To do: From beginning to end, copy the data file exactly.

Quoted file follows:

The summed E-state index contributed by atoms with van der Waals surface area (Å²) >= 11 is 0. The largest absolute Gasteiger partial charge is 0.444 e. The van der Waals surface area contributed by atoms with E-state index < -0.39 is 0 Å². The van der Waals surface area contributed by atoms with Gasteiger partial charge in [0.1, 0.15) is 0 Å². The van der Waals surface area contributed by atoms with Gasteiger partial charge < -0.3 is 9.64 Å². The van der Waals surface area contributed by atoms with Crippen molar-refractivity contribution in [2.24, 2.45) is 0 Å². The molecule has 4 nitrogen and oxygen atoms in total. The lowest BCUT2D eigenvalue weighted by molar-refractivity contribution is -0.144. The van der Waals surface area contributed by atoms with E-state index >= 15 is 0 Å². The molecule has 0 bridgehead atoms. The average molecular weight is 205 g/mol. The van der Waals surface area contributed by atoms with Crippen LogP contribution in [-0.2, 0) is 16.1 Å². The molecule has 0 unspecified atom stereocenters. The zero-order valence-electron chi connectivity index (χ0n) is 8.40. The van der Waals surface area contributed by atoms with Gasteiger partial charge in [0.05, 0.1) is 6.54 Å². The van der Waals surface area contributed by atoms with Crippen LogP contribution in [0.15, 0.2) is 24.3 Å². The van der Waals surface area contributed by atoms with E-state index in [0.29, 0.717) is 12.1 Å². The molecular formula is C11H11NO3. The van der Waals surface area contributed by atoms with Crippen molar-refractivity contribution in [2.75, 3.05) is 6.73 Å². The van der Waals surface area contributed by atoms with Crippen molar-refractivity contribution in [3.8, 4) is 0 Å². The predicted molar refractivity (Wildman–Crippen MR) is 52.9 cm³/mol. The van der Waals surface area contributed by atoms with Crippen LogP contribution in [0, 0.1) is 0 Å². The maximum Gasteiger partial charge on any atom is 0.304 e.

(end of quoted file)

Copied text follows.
The summed E-state index contributed by atoms with van der Waals surface area (Å²) >= 11 is 0. The largest absolute Gasteiger partial charge is 0.444 e. The van der Waals surface area contributed by atoms with E-state index < -0.39 is 0 Å². The van der Waals surface area contributed by atoms with Gasteiger partial charge in [0.1, 0.15) is 0 Å². The van der Waals surface area contributed by atoms with Gasteiger partial charge < -0.3 is 9.64 Å². The van der Waals surface area contributed by atoms with Crippen molar-refractivity contribution in [2.24, 2.45) is 0 Å². The molecule has 4 nitrogen and oxygen atoms in total. The lowest BCUT2D eigenvalue weighted by molar-refractivity contribution is -0.144. The van der Waals surface area contributed by atoms with E-state index >= 15 is 0 Å². The molecule has 0 bridgehead atoms. The average molecular weight is 205 g/mol. The van der Waals surface area contributed by atoms with Crippen LogP contribution in [-0.2, 0) is 16.1 Å². The molecule has 0 unspecified atom stereocenters. The zero-order valence-electron chi connectivity index (χ0n) is 8.40. The van der Waals surface area contributed by atoms with Gasteiger partial charge in [0.05, 0.1) is 6.54 Å². The van der Waals surface area contributed by atoms with Crippen LogP contribution in [0.15, 0.2) is 24.3 Å². The van der Waals surface area contributed by atoms with E-state index in [0.29, 0.717) is 12.1 Å². The molecular formula is C11H11NO3. The van der Waals surface area contributed by atoms with Crippen molar-refractivity contribution in [2.75, 3.05) is 6.73 Å². The van der Waals surface area contributed by atoms with Crippen molar-refractivity contribution in [3.8, 4) is 0 Å². The predicted molar refractivity (Wildman–Crippen MR) is 52.9 cm³/mol. The van der Waals surface area contributed by atoms with Crippen LogP contribution in [0, 0.1) is 0 Å². The maximum Gasteiger partial charge on any atom is 0.304 e.